The horror, it’s always inside, isn’t it? In memory or imagination, in the basement or “I’m in your house,” as Robert Blake says in “Lost Highway.” Or in the body, the body horror of Cronenberg and other directors attuned to and fixated upon the depredation and ravages of fragile, mortal flesh. David Robert Mitchell’s great Detroit-set “It Follows” combined ghosts, STDs and the ruin-porn environs of a fallen American city to great affect (as, in a different fashion, “Don’t Breathe” does later this month). The jagged quirk of Harrison Atkins’ blissfully strange debut allegory, “Lace Crater,” dives inside a house in the Hamptons and inside a drug trip and then a mind observing its body disintegrate in “Lace Crater,” a ghost story-cum-STD chiller of sweet invention. What if, one weekend, you got really high and fucked a ghost?
Lindsay Burdge (“A Teacher,” “The Invitation,” “Digging For Fire”) brings her tensile awareness, with an extra, fragile pinch of comedic consciousness, to the lead role as a Brooklynite with ill luck in one-night stands. Atkins’ modest means bely ambitious notions about the haunted self, drawing not only from the lo-fi snapshots of early comedies by Bujalski and Swanberg but, yes, even the psychological horror of Polanski. With Peter Vack as the phantom, Jennifer Kim, Keith Poulson, Chase Williamson and co-producer Joe Swanberg as “Dean.” 83m. (Ray Pride)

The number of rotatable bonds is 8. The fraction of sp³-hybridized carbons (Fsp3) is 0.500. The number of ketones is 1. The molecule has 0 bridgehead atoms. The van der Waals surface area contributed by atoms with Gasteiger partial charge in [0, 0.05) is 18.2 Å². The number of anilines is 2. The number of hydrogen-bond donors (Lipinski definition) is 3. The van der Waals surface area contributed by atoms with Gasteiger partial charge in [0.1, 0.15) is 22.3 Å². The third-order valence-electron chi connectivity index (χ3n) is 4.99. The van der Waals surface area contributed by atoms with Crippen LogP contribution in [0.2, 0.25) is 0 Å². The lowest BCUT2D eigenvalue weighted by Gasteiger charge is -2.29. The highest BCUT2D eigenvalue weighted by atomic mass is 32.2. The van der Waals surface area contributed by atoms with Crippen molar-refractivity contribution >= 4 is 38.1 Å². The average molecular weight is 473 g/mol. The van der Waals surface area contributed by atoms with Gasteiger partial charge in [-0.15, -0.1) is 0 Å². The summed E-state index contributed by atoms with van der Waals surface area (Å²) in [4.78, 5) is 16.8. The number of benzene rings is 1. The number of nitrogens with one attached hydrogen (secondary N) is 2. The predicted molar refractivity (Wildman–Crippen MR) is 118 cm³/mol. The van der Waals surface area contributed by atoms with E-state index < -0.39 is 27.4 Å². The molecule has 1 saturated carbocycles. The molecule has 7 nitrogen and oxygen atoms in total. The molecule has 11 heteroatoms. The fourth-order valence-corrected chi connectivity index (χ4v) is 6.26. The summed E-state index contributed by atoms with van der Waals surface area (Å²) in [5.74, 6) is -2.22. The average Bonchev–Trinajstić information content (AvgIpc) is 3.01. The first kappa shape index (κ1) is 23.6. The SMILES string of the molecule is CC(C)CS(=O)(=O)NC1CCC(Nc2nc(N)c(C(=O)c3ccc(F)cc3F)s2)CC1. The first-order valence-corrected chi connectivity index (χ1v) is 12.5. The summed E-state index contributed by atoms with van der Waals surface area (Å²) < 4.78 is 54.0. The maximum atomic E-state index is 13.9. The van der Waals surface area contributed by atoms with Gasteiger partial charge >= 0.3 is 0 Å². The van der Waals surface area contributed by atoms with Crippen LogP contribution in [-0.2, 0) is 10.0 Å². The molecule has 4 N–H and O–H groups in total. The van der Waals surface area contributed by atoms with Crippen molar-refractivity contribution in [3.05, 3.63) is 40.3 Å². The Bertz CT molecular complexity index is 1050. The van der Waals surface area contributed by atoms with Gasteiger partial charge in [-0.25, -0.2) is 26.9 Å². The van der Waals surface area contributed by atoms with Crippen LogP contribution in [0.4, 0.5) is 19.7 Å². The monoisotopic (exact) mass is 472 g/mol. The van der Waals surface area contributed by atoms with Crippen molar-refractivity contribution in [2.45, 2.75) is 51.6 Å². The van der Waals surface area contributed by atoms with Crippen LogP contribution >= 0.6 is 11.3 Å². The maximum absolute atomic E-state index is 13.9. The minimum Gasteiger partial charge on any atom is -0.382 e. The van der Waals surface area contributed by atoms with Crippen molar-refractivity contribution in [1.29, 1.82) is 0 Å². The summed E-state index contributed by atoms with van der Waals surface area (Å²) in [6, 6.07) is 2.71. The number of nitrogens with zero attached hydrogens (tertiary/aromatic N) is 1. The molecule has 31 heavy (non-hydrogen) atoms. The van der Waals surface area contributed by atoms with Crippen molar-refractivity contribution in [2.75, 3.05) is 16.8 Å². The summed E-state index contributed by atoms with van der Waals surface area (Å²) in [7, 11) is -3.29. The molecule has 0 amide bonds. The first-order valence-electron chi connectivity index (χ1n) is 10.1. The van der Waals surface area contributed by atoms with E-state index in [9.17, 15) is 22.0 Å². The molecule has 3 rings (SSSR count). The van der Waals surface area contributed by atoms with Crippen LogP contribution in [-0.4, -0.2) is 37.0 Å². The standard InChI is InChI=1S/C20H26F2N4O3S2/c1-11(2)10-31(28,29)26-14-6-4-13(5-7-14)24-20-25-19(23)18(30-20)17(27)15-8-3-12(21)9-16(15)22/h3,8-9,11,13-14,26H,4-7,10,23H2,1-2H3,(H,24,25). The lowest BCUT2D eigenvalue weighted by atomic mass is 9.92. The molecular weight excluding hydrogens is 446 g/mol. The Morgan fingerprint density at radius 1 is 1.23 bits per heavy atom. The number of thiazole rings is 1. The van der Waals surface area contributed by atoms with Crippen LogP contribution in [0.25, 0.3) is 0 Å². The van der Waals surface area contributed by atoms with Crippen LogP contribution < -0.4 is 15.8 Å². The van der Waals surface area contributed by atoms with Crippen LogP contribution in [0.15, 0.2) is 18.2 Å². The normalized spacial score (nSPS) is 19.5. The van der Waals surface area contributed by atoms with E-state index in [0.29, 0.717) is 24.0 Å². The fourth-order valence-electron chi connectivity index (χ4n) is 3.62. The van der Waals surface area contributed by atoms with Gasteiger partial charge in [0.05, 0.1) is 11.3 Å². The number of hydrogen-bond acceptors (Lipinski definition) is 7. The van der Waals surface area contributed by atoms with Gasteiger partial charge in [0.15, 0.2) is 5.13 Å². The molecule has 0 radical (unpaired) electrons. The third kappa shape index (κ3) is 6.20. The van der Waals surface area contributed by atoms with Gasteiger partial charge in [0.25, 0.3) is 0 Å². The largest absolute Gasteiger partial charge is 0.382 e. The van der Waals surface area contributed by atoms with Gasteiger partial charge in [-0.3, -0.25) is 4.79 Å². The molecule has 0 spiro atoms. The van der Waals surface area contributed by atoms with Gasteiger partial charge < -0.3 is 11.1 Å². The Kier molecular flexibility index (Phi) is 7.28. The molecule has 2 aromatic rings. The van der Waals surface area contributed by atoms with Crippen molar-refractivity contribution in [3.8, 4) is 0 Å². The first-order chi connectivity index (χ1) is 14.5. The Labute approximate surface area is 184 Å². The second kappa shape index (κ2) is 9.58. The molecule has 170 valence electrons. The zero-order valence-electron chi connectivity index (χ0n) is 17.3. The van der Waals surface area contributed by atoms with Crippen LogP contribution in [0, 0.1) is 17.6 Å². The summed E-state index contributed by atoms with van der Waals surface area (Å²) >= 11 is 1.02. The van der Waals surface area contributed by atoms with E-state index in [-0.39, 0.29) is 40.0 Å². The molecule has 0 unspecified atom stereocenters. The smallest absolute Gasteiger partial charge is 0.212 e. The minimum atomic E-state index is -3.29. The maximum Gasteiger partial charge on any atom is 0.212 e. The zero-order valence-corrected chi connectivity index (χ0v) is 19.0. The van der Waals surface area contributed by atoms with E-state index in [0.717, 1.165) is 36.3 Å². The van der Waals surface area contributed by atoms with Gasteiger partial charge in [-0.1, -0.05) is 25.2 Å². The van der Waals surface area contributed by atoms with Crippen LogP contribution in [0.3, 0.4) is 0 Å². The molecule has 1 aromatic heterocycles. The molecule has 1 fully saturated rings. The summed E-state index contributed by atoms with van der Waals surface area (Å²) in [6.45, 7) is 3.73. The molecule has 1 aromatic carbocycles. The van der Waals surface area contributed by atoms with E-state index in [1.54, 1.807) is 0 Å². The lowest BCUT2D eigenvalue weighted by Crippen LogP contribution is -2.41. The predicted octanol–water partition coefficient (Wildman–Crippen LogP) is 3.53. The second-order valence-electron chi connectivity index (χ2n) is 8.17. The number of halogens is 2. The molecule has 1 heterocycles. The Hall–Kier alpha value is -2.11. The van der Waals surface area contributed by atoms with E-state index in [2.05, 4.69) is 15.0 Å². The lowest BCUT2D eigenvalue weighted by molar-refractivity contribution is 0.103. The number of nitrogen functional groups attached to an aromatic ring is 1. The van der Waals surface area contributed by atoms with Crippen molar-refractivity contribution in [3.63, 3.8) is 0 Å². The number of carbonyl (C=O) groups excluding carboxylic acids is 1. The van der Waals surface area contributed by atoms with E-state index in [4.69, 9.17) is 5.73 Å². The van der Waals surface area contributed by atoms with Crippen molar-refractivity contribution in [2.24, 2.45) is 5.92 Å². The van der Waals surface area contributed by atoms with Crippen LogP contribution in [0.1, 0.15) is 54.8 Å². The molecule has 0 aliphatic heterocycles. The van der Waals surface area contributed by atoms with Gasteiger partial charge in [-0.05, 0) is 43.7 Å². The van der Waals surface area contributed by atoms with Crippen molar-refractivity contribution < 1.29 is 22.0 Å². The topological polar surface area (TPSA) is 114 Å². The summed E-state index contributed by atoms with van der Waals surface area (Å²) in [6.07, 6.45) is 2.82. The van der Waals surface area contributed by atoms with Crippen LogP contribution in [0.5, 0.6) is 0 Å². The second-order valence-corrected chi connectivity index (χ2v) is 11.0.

“Lace Crater” opens Friday, August 12 at Facets.
Ray Pride is Newcity’s film critic and a contributing editor to Filmmaker magazine.
His history of Chicago “Ghost Signs” in words and images will be published in Spring 2022.